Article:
The Convento di Ognissanti in Florence is the venue for a highly refined confrontation between the two poles of art.  As soon as you walk into the convent the surprise factor is explosive. The eye is immediately attracted to the magnificent ?Last Supper? which Domenico Ghirlandaio painted in 1480.  This fresco on the end wall of the convent with its sedate colours has dramatic touches like the figure of Jesus announcing to those present that one of them will betray him.  But the eye is also caught by a series of works with quite a different impact; works whose  strong lines and violent chromatic stimuli are appeased by the soft and pacifying forms of Ghirlandaio?s fresco. They are the works of Adi Da Samraj, a unique connection between Renaissance art and Transcendental Realism, works of great significance as this is the first time that an exhibition of contemporary art enters the hallowed Cenacolo Convent.   A context consonant and perfectly in line with the poetry of Adi Da Samraj who maintains that the profound significance of his art can best be revealed in its entirety in an environment which  endorses his reflections, a place like a church or somewhere sacred, places which are rigorously and artistically open to that which can go beyond the space of transformation of life.  And Cristina Acidini, who is head of Florence?s museums, agrees with Adi Da Samraj when she states: ?The secret and subtle friendship between two aesthetic languages founded on the same principles of harmony and purity make this tension an added attraction, to be enjoyed as a successful experiment.?  
Following the critical and public acclaim of the exhibition at the Venice Biennial of which Achillle Bonito Oliva was curator, Adi Da Samraj?s works are now embraced by classical art.  An unexpectedly tender and welcoming embrace, a contrast which paradoxically generates a structured dialogue.  A rich and enriching approach to the variegated expressions which,  whatever the technique or the dynamics, all have the final goal of communicating.    

And Adi Da Samraj, has much to communicate: his spirituality, his philosophy of life, his narrative capacity, his theatrical inclination, his aesthetic sensitivity which is inspired by that Modernism of which he studied the fundamental themes concentrating on Gertrude Stein and her contemporaries. But the art of Adi Da Samraj is never removed from the profound spirituality which blossomed in the artist in 1964 when he began a period under his spiritual mentors in the United States and India.  For more than 30 years Adi Da Samraj,  who was born in New York  and is a long-time resident of Fiji, has been considered a successful artist and spiritual guide but it is only in the last decade that he began to work on new forms of digital technology, producing complex and refined images which express, for those who are able to understand them,  his philosophical and religious teachings and his art.  And the exhibition entitled Transcendental Realism (in Florence through 22nd June 2008) is the result of this: art, technology and spirituality.  Monumental panels on which the audacity of the colours is equal only to that of the geometrical forms which interlock and retreat, reiterating  the vivid and powerful signs  of a language which is apparently elementary but is, in point of fact,  highly complex.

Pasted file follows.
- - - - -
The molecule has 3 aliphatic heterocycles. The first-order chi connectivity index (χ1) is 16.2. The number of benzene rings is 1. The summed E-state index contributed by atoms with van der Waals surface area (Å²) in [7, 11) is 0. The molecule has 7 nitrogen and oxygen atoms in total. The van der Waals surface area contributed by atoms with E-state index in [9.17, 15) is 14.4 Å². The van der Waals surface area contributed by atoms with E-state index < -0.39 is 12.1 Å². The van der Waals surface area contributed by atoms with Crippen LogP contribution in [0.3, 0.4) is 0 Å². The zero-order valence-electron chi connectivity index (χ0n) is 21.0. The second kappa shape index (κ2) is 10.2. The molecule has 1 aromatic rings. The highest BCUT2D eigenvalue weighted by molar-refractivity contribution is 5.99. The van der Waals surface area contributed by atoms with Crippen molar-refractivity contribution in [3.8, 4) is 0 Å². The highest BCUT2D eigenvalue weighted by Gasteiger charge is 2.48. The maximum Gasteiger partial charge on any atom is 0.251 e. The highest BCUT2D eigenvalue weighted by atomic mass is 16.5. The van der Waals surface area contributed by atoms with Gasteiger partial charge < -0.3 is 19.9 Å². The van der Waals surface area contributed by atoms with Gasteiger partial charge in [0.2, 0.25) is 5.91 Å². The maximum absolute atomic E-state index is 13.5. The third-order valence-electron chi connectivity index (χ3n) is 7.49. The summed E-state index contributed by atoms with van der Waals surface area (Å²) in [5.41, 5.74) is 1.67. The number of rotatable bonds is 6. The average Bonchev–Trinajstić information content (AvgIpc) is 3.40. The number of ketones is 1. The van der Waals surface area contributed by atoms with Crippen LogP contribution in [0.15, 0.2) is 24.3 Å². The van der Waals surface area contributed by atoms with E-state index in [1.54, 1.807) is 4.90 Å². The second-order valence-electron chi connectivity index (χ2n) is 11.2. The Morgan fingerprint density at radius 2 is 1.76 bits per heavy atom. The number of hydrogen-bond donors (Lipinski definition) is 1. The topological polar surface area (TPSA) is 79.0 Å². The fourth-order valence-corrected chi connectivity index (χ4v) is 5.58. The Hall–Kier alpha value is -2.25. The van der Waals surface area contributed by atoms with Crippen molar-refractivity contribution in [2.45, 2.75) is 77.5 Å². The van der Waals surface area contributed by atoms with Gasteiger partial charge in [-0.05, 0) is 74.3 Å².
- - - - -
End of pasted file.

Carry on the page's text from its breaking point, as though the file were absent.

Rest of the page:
Here too the contrast flatters the American artist who entrusts his intimate and spiritual poetry and his philosophical  language to purely technological means, to digital writing, which   eschews its coldness to interpret the artistic  idea and returns it without standardization to the attentive observer.

?The Window of Alberti I (1.37 x 14.19 metres), a striking work in every sense, is the largest of the four works in the Florentine exhibition and is a reference to Leon Battista Alberti,  the Florentine Renaissance architect and philosopher whose ideas on perspective have been assimilated by  Adi Da Samraj. Speaking of Adi Da Samraj  Achille Bonito Oliva says: He has created a new use of geometry, turning it into fertile ground for unconventional aesthetic communications which like to develop their principles through surprise and emotions.?  

The exhibition, under the auspices of the Soprintendenza Speciale per il Polo Museale della città di Firenze and the Ministery for Culture, is organised by  Da Plastique in collaboration with the Promotional Committee of Inverno a Firenze. The sponsors of the exhibition are the Banca Toscana (Gruppo MPS) and the Grand Hotel, Florence (Luxury Collection).

Inverno a Firenze
Tel. 055.051.6361

Da Plastique
+(1)866.966.1080 www.adidabiennale.org

The exhibition was inaugurated at 17.30  on Saturday 23rd February, 2008  

Cenacolo di Ognissanti
Via Borgo Ognissanti, 42 – Florence

Tel 055 2388720
Opening hours: 9.00 – 17.00. Closed: Wednesdays
Free entrance